Dušan Stojaković, Chairman of DSOJ’s Managing Board: Digital communication is a new global opportunity

The digital world is a global market, and the best ticket to enter it is digital communication or communication in a digital environment

“The pandemic has fundamentally changed the world, people’s attitudes and habits. Distance is what has prevailed in the past year and a half, and that is contrary to human nature,” says Dušan Stojaković, Chairman of the Managing Board of the Public Relations Society of Serbia (DSOJ). “Many people have mistakenly equated physical distance with social distance. These two distances are by no means the same and there lies a great potential and hidden threat of the pandemic for the whole society,” says Mr Stojaković in an interview for D&C magazine’s special called Communications.

Dušan Stojaković, Chairman of DSOJ’s Managing Board

The global pandemic has changed not only the way we communicate but also people’s behaviours and habits. What has changed the most compared to how it was before the crisis?

People are social beings and their key need is to correspond with the world around them. No matter how much we try to overcome the barriers imposed by the so-called external factors, I have the impression that our relationship will never be the same. This doesn’t have to be a bad thing necessarily. Over time, thanks to this, we might undergo some kind of renaissance in human relations and communication. Maybe we will realize how important we should be to each other.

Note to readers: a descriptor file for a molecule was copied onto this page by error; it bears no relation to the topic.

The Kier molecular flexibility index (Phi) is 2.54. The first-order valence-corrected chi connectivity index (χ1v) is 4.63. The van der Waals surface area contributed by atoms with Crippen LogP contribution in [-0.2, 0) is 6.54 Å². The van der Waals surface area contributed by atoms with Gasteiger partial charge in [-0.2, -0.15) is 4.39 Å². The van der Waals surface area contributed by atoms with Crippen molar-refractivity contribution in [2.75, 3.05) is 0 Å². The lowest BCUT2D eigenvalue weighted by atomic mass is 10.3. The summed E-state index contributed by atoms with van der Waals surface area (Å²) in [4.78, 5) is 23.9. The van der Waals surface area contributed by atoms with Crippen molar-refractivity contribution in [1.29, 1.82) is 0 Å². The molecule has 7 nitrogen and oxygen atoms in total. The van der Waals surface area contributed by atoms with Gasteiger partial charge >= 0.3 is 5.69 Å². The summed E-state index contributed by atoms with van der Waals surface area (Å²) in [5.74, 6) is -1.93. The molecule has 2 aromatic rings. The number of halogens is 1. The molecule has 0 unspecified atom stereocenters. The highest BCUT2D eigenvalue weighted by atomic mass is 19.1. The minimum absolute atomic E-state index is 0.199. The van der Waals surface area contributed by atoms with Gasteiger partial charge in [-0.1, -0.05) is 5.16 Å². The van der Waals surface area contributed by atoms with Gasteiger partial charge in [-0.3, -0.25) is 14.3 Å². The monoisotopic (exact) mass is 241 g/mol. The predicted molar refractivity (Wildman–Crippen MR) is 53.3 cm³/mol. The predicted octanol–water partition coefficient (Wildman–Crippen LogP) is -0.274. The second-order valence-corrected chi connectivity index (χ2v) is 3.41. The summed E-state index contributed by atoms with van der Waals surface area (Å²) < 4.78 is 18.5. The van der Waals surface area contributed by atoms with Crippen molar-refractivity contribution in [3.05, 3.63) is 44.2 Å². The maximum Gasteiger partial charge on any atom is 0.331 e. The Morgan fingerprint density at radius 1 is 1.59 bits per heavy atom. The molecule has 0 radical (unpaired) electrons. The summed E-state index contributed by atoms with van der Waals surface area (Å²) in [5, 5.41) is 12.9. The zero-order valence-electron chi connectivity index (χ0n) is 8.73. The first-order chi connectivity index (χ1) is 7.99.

For now, whether we are on the side of science and vaccination or the opposite side, suspicious people and conspiracy theorists, whether we want to wear a face mask or not, we find ourselves stopping more when we want to say goodbye or meet someone, and make this movement of a hand that is going for a handshake into a light touch with clenched fists or touching elbows.

The new reality created new circumstances such as social distance and lack of physical contact. Many companies adjusted their operations to these new conditions. How has all this affected the communications segment?

Physical distance doesn’t necessarily need to be social distance too. For the most part, companies have overcome the new situation and the challenges it brought by moving communication to the digital world. Prevention of the coronavirus spread also entailed remote work and the combination of both remote and office work. I think that most employees have not yet returned to their offices. In addition to quality and verified information, agility is one of the most valuable communication currencies and nd it was exactly the agility of the transition to the digital world that dictated the greater or lesser success in communication.

“My challenge in improving communication will be to advocate for the principle that the information contained in the title of an article should be in its content”

Before the pandemic, online meetings were a rarity, except for those people working in multinational companies. In a year and a half, MS Teams, Zoom, Google Meet and other applications have become an inseparable part of our reality, whether we use them for business requirements, educational purposes or just drinking coffee online with dear people. Although I believe in the power of physical encounter and body language that completes the impression of the interlocutor’s interest, I must admit that digital communications have brought many advantages in my work and that I am now better acquainted with the work of my co-workers.